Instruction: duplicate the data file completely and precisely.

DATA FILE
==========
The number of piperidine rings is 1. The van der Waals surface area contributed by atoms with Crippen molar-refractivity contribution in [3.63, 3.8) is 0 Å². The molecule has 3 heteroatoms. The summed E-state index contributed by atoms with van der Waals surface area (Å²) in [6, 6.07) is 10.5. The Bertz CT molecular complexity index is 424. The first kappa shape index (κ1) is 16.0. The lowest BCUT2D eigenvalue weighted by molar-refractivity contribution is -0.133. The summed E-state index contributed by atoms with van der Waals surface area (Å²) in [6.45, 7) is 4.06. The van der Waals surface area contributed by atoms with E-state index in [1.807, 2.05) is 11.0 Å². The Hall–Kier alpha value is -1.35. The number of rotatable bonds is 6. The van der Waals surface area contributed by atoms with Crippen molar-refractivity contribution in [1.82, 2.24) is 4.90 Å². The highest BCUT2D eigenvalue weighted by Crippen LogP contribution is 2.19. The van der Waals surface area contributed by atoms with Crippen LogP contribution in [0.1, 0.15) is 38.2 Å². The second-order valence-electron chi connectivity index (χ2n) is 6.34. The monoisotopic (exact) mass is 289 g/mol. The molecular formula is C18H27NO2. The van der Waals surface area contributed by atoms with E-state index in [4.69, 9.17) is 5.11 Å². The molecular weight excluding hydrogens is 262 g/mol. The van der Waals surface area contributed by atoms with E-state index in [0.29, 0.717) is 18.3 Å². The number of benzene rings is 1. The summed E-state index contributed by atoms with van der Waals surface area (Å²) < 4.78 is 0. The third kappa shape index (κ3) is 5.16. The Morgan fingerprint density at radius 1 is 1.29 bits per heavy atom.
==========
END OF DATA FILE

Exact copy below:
The number of piperidine rings is 1. The van der Waals surface area contributed by atoms with Crippen molar-refractivity contribution in [3.63, 3.8) is 0 Å². The molecule has 3 heteroatoms. The summed E-state index contributed by atoms with van der Waals surface area (Å²) in [6, 6.07) is 10.5. The Bertz CT molecular complexity index is 424. The first kappa shape index (κ1) is 16.0. The lowest BCUT2D eigenvalue weighted by molar-refractivity contribution is -0.133. The summed E-state index contributed by atoms with van der Waals surface area (Å²) in [6.45, 7) is 4.06. The van der Waals surface area contributed by atoms with E-state index in [1.807, 2.05) is 11.0 Å². The Hall–Kier alpha value is -1.35. The number of rotatable bonds is 6. The van der Waals surface area contributed by atoms with Crippen molar-refractivity contribution in [1.82, 2.24) is 4.90 Å². The highest BCUT2D eigenvalue weighted by Crippen LogP contribution is 2.19. The van der Waals surface area contributed by atoms with Crippen LogP contribution in [0.1, 0.15) is 38.2 Å². The second-order valence-electron chi connectivity index (χ2n) is 6.34. The monoisotopic (exact) mass is 289 g/mol. The molecular formula is C18H27NO2. The van der Waals surface area contributed by atoms with E-state index in [4.69, 9.17) is 5.11 Å². The molecular weight excluding hydrogens is 262 g/mol. The van der Waals surface area contributed by atoms with E-state index in [0.29, 0.717) is 18.3 Å². The number of benzene rings is 1. The summed E-state index contributed by atoms with van der Waals surface area (Å²) < 4.78 is 0. The third kappa shape index (κ3) is 5.16. The Morgan fingerprint density at radius 1 is 1.29 bits per heavy atom.